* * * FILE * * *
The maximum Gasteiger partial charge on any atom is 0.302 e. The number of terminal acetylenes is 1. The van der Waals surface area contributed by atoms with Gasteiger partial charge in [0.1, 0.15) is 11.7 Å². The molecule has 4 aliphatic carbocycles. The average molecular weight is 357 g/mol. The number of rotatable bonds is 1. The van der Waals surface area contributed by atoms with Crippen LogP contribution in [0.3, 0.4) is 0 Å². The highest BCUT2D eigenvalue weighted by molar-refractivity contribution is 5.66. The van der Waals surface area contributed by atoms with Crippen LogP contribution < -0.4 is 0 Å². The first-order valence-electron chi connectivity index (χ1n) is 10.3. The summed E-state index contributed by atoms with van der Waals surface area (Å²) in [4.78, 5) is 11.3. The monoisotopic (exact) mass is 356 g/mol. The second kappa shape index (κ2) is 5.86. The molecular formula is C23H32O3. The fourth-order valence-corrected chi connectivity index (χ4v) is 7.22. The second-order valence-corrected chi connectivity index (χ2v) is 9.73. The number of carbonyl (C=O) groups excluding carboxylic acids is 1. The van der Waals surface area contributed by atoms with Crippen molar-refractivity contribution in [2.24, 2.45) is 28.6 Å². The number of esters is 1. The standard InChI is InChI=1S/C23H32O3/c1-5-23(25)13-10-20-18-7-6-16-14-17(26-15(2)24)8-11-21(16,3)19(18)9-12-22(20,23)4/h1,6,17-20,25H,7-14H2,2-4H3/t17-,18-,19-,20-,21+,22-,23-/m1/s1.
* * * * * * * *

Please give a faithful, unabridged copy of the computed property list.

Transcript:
The maximum Gasteiger partial charge on any atom is 0.302 e. The number of terminal acetylenes is 1. The van der Waals surface area contributed by atoms with Gasteiger partial charge in [0.1, 0.15) is 11.7 Å². The molecule has 4 aliphatic carbocycles. The average molecular weight is 357 g/mol. The number of rotatable bonds is 1. The van der Waals surface area contributed by atoms with Crippen LogP contribution in [0.3, 0.4) is 0 Å². The highest BCUT2D eigenvalue weighted by molar-refractivity contribution is 5.66. The van der Waals surface area contributed by atoms with Crippen LogP contribution < -0.4 is 0 Å². The first-order valence-electron chi connectivity index (χ1n) is 10.3. The summed E-state index contributed by atoms with van der Waals surface area (Å²) in [4.78, 5) is 11.3. The monoisotopic (exact) mass is 356 g/mol. The second kappa shape index (κ2) is 5.86. The molecular formula is C23H32O3. The fourth-order valence-corrected chi connectivity index (χ4v) is 7.22. The second-order valence-corrected chi connectivity index (χ2v) is 9.73. The number of carbonyl (C=O) groups excluding carboxylic acids is 1. The van der Waals surface area contributed by atoms with Crippen molar-refractivity contribution in [2.24, 2.45) is 28.6 Å². The number of esters is 1. The standard InChI is InChI=1S/C23H32O3/c1-5-23(25)13-10-20-18-7-6-16-14-17(26-15(2)24)8-11-21(16,3)19(18)9-12-22(20,23)4/h1,6,17-20,25H,7-14H2,2-4H3/t17-,18-,19-,20-,21+,22-,23-/m1/s1.